Friday, November 7, 2008

It Only Takes One Person

(Because of him)
for Selma

Carlos walks through the metal detectors while suspicious-eyed, white police officers dismiss him with one look. A gang banger. A wet back. Another mouth to feed with hard earned tax money. The heavy cold judgement hammers him another inch into the ground, the ground threatening to hold him where he is, to keep him from the clouds where he knows he belongs. What the white eyes don’t know, what the circumstances can’t uncover, is that Carlos holds one thing they can’t touch with their pronouncements about him. His hand grips tightly around his own small bit of hope. He will not let go of it.

Benjamin, the teacher, drags himself to the front of the class, the friction from the futility of it beats at him. What’s the use? A class of brown, black, and yellow faces, single mothers, poor neighbourhoods, drugs, knives, guns, hopelessness- what chance did any of them have? But he spies a slim chance. A sliver of a space that will allow them to pass if only they can see it, if they can fit through. He has hope that in each passing from here to there, the space is widened allowing more to make their way. And so he tries again and again and again.

Black Diana has made bad choices to survive. Sharing beds for money, taking drugs to hide the reality of a life without a single door leading out. But she sees herself in the mirror, not the lined face of a middle aged woman battered into submission; it is the little girl she recognises there. The one she left behind. The one who dreamed of dancing until she was told, “Not for you”; the one who wanted her name in lights. She whispers to her, “I haven’t forgotten you.”

He was a skinny boy with a foreign father raised by a single mother. Not black enough, not white enough. Labels threatened to weigh him down and push him into the boxes they chose. He was intelligent, and that let him through, but many are intelligent, and they don’t move mountains. He was eloquent, but eloquence can be taught. He held something more valuable. He asked himself questions that only he could answer. And he didn’t shy away from the answers he found deep in his heart. He didn’t make excuses. He held his hope jealously and used it as a beacon through dark nights and darker days where the light revealed the obstacles ahead. He knew his destiny held more than those around him were able to imagine. He followed what he knew to be true.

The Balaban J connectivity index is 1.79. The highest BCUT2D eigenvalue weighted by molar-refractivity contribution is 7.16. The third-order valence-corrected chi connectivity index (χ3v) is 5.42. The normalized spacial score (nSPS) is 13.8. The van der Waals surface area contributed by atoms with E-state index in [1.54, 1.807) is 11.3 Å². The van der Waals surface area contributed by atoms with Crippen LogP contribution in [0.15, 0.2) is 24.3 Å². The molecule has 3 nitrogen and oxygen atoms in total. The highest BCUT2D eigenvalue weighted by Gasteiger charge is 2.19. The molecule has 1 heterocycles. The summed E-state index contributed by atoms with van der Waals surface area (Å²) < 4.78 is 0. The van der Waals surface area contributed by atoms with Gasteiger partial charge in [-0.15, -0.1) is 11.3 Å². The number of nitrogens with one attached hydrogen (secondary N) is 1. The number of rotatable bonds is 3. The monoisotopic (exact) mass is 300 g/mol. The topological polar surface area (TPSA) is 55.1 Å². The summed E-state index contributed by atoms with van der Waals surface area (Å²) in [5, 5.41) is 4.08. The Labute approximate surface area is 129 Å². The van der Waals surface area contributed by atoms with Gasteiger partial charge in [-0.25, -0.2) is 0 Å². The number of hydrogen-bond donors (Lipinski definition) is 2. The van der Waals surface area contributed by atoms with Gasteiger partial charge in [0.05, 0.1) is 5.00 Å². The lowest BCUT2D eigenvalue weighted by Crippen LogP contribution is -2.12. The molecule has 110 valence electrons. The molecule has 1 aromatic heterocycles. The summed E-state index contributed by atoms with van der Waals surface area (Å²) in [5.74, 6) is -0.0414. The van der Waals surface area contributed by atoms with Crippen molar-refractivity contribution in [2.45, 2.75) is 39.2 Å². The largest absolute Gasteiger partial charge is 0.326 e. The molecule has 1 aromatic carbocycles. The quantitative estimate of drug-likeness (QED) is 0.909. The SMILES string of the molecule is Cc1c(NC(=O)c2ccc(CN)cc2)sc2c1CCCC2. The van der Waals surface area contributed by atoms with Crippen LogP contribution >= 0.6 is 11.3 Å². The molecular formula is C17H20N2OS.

Carlos, Ben and Diana stand in the crowd of hundreds of thousands, their hearts quivering in their chests, recognising themselves in the faces around them. They’ve all made a pilgrimage in search of validation.

He stands before them, speaks, and suddenly those handfuls of hope held in brown, black, yellow, red, and white hands all over the world make sense. They are not silly dreams of ungrounded people without their practical feet stuck in the concrete of reality. They are now the paths to a day written in the stars and across the universe. It is easy to see now; those handfuls of hope are the wings that will set each of them free.

Hope empowering hope; the chain reaction has started

and it cannot be stopped.

7 comments:

Selma said...

I am in tears here. You know I have had a hard time lately trying to come to terms with what I see as the 'bad' in the world. I cannot really express in words what this piece says to me. It is as if someone has caught hope in a magical net and has held it for a moment before flinging it out where it has landed on the page - your page - and turned into words. How can I thank you for this, Lauri? I simply can't in any way that would be remotely adequate. It is an honour to know you. Truly.

Kayt said...

The chain reaction as indeed begun. Thank you for this, for feeding hope. One word, one day, one action, one person at a time, is what moves the world. Thank you for knowing this and for saying so with such eloquence.

Favorite line: "The heavy cold judgement hammers him another inch into the ground,..."

Anonymous said...

Hi your story struck an emotive, emotional chord with me as well. Great work. Thanks,
DavidM.

“…the gods, feeling a little sorry for what they were about to do, had put, among the evil creatures, a good one whose task was to heal the wounds of the body and soul. This wonderful creature was Hope. When Pandora's box was opened again, Hope managed to fly away and to go around the world and heal the wounds produced by the plagues. But, as she escaped much later, she is always the last one to arrive.”
Pandora's Box
http://www.greek-gods-and-goddesses.com/pandoras-box.html

Lauri said...

Selma when I saw the flamingo story I knew you were now at a serious low. I do that sometimes. I work myself into a depression and then search for validation, which unfortunately can always be found. But so can hope and goodness. Selma, open up your hand your hope is glowing wanting to pull you up. .... and get to work on that novel, I'm waiting for it!

Kayt, Dave- Thanks for your kind words. And Dave thanks for the excerpt.

Ms. Karen said...

This is so beautiful... my heart feels full of hope after reading it. Thank you for sharing such beautiful words with us, Lauri.

Lauri said...

Karen- Thanks for your kind comments.

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